Police enforcement agencies in Florida and Oregon have already launched Recognition while Amazon reported putting the system to ICE. Amazon and Microsoft have both called for the government's facial recognition oversight, while San Francisco has banned the technology this month. Meanwhile, demonstrators and Amazon employees demonstrated outside the meeting.
In a number of non-binding votes, shareholders rejected a proposal to Amazon to pronounce an independent report on the impact of the government's use of reconnaissance. The Amazon regime had urged investors to vote against both proposals. As TechCrunch notes, the voices seemed judged from the beginning. CEO Jeff Bezos holds 12 percent of the shares and voting on his former wife's shares. Amazon's top four institutional shareholders have roughly the same combined voting rights as Bezos.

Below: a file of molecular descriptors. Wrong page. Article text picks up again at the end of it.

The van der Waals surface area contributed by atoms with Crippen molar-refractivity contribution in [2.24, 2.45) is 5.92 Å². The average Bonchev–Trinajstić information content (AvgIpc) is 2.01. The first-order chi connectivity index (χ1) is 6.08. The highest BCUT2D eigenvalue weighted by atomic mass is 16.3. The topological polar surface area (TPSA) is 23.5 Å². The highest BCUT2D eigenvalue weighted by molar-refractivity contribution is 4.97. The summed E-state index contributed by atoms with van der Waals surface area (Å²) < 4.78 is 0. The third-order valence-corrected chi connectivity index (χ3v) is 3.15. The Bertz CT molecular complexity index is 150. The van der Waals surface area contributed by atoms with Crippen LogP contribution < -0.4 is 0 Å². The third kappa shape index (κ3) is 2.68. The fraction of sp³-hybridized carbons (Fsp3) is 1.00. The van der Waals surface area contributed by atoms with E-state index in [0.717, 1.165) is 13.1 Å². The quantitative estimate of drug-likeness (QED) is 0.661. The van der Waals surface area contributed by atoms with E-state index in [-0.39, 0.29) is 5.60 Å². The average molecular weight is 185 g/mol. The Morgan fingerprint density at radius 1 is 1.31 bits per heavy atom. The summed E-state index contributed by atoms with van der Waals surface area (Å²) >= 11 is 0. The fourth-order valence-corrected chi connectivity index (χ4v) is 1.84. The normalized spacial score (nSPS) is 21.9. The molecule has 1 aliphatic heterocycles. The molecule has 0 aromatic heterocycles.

Shareholders voted down all the other proposals made at the meeting, including a request that the company detail its efforts on how to address "hate spreading and selling offensive products through its businesses." They rejected a call for Amazon to produce a report on CO2 emissions and fossil fuel use, along with how it tackles climate change.
Investors also refused to reset an action that encourages Amazon to change how it reports gender differences. Board members recommended that shareholders vote against all these measures. A filing that publishes tallies for each of the votes is expected on Friday.